While the levels of demand are expected to increase exponentially, there will be an equally distinct lack of new supply, the vast majority of construction projects that began pre-crisis have been abandoned due to a lack of financing from the banks coupled with falling demand, it will take at least two to three years before we experience again a consistent supply of new properties on the market. This supply is not only limited by financial constraints, by the harsh weather conditions (which limits the available construction time) but also by the lack of available buildable land.
When the Soviets built Ulaanbaatar in the early 1950’s, it was designed to accommodate a relatively small population, since then the population of the city has greatly expanded but investments made in the infrastructure of the city has been lagging behind, this means that land which has access to the city infrastructure is strictly limited to the city center and a few outlying suburbs. With no serious Government commitment to infrastructure development predicted in the near future, buildable land will command an even greater premium and property prices will rise accordingly.
All of this is pointing towards a new explosion of property prices within Ulaanbaatar, but surely in such a buoyant market as Ulaanbaatar, there are other investment opportunities that can prove to be more exciting and indeed rewarding?
Over the past 5 years, I have been fortunate enough to work in a wide spectrum of industries; cashmere, restaurants, tourism, fire safety and of course property to name but a few. While every investment in Mongolia can be made profitable, it is my strong opinion that there is no better business in Mongolia than Real Estate.
Every business should try to minimize its exposure to external risks such as government intervention, reliance on licensing, “favours” from officials (a.k.a. corruption), the need to enter into partnerships with Mongolian entities and its vulnerability to changes in unstable taxes and laws aimed at discriminating against foreign investors. Mining is clearly a business that has a high level of exposure to all of the above, property, on the other hand, has none of those external risks. Foreign investors in Mongolia can own their property 100% as freehold properties, do not need to go into a partnership with any Mongolian entity, have no restrictions on the movement of capital and benefit from very low tax levels. More importantly, Mongolian and foreign investors are treated as equals under Mongolian law.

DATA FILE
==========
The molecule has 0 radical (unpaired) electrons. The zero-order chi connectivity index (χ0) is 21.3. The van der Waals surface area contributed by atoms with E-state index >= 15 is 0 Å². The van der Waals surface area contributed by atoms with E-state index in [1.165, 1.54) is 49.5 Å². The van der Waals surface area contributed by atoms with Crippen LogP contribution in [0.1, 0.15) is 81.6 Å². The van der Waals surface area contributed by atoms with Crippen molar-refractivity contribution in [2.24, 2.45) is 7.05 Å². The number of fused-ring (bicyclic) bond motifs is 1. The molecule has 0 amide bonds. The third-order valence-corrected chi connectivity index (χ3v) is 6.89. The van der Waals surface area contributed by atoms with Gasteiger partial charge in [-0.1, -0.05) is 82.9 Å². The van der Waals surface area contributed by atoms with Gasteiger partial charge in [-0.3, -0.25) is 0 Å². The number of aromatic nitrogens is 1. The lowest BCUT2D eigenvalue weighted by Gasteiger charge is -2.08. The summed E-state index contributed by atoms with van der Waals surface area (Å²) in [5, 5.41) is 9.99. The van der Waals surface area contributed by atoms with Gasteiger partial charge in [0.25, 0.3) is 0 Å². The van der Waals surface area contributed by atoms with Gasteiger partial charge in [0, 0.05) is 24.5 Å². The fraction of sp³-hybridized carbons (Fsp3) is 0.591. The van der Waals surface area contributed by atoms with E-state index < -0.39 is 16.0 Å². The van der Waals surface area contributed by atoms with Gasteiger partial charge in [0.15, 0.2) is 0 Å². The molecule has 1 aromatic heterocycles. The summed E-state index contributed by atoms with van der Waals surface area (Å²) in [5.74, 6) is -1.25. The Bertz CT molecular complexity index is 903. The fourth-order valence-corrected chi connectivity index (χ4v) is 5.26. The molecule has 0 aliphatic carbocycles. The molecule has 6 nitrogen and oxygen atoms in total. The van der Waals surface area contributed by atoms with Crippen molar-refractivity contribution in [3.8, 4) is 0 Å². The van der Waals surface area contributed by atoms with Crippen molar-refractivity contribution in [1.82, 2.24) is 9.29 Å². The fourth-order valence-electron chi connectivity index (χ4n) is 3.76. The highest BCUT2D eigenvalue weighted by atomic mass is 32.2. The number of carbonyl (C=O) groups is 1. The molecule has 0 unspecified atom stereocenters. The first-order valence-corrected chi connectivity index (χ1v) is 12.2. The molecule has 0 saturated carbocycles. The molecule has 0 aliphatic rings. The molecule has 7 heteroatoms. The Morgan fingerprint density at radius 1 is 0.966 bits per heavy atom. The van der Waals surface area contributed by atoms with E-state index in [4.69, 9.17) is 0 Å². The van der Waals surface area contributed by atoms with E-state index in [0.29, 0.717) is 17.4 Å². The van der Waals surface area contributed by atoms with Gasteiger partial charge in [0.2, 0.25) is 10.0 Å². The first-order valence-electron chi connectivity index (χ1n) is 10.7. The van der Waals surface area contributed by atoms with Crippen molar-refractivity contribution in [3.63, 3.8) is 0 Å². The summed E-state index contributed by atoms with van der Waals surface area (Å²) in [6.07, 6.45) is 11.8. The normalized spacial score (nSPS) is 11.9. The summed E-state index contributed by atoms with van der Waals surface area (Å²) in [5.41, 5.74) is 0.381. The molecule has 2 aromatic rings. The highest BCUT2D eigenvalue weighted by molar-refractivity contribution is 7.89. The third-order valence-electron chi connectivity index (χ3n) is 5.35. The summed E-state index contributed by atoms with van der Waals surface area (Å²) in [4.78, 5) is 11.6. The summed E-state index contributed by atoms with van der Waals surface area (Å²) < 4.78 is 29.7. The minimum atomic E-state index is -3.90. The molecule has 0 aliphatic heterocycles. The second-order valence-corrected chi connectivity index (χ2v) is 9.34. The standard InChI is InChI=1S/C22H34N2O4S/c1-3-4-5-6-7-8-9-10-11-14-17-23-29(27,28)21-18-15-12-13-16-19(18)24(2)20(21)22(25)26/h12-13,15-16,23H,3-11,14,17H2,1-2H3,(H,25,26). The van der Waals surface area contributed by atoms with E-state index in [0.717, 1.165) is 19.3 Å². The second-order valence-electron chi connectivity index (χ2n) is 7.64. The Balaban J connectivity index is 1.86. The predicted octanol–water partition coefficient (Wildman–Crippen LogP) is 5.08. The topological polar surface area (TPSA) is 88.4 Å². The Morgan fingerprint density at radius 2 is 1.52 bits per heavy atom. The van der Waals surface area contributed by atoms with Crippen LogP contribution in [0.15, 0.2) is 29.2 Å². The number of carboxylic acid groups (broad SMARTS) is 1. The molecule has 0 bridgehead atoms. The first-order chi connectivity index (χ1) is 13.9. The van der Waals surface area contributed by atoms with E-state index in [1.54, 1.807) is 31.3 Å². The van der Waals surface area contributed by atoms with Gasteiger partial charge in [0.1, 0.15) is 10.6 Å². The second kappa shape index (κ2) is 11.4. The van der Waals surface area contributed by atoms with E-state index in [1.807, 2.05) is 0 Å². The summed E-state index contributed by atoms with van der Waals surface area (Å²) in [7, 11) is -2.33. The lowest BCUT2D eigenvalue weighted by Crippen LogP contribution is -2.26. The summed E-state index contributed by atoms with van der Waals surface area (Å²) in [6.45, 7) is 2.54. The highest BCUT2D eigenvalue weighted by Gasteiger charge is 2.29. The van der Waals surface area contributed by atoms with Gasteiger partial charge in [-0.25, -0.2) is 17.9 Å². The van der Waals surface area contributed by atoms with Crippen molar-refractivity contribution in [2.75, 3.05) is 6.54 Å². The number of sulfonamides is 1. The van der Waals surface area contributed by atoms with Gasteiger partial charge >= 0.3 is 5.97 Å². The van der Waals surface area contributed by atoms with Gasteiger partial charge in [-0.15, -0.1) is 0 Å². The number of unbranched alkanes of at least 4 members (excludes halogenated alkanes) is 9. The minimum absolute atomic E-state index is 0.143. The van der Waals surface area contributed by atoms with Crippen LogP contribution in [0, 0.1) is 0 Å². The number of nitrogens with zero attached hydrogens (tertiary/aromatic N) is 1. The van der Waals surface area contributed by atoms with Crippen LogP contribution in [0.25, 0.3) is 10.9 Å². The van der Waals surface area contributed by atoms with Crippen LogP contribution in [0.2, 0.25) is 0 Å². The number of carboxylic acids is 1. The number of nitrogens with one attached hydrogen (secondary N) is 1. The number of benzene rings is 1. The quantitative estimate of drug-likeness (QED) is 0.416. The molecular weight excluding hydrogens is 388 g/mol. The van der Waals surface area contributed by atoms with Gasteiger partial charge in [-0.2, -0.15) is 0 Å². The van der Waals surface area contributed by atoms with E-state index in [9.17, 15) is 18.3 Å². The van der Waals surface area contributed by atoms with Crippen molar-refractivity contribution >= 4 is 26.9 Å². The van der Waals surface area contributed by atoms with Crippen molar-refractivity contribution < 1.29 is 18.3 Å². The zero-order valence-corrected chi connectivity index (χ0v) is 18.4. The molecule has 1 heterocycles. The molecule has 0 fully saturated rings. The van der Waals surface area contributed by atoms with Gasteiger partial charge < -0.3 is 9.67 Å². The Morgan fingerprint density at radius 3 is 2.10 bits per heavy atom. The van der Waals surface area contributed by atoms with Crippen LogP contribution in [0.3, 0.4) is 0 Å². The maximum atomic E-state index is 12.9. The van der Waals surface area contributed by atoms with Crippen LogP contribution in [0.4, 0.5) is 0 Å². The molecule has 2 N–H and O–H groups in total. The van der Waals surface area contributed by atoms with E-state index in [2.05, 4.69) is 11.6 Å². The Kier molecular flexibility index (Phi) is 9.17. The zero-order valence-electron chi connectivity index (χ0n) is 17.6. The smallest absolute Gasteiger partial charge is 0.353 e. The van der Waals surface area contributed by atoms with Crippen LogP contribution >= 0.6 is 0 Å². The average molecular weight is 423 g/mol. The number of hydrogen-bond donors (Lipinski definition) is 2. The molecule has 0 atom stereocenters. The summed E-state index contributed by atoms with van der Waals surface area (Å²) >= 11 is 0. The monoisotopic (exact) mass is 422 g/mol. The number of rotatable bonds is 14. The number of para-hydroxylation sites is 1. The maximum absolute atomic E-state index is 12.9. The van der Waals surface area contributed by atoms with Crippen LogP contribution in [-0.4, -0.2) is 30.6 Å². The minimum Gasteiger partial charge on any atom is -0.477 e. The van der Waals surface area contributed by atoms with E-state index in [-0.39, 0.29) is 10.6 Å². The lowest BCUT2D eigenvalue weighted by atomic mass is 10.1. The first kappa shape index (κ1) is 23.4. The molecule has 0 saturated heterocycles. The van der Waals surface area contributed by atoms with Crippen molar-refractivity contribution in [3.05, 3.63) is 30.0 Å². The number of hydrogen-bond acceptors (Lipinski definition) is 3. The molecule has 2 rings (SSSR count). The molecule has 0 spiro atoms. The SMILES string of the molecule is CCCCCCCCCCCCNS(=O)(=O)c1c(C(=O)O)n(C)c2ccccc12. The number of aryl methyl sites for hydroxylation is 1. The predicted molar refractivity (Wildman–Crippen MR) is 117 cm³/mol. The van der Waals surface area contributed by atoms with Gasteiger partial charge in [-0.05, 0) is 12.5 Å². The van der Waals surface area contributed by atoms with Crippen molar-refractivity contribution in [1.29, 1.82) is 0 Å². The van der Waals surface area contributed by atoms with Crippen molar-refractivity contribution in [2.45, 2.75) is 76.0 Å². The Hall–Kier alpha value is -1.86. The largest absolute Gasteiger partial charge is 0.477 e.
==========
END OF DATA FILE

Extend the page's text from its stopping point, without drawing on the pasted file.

Despite its recent drop in value, property remains a strong and stable asset in times of crisis, an asset that will (nearly) always appreciate in the longer term while providing recurring rental income for minimal involvement in terms of management. In short, it presents low risks with medium to high levels of returns. The currently undervalued prices present an unparalleled opportunity for cash rich investors to get into the game before it’s too late. There is a limited window of opportunity for the next two years when the demand for quality property will in by far outstrip the supply and the returns on investments are likely to become phenomenal.
How far can prices go? Well, it is as always a case of demand versus supply, a glass of fresh water in the Gobi desert is worth infinitely more than it is in Paris. In the short term, prices will rise, the longer term outlook will depend on supply but a double digit GDP growth a year, a nascent mortgage market along with a growing urban population can only push prices one way, up.
While I do need to sell some property over the next few months to fund some upcoming expenses (MBA School) it is clear that it is in my interest to retain as much real estate in Ulaanbaatar as I can. I have never seen another country with such potential for growth and above average returns as Mongolia.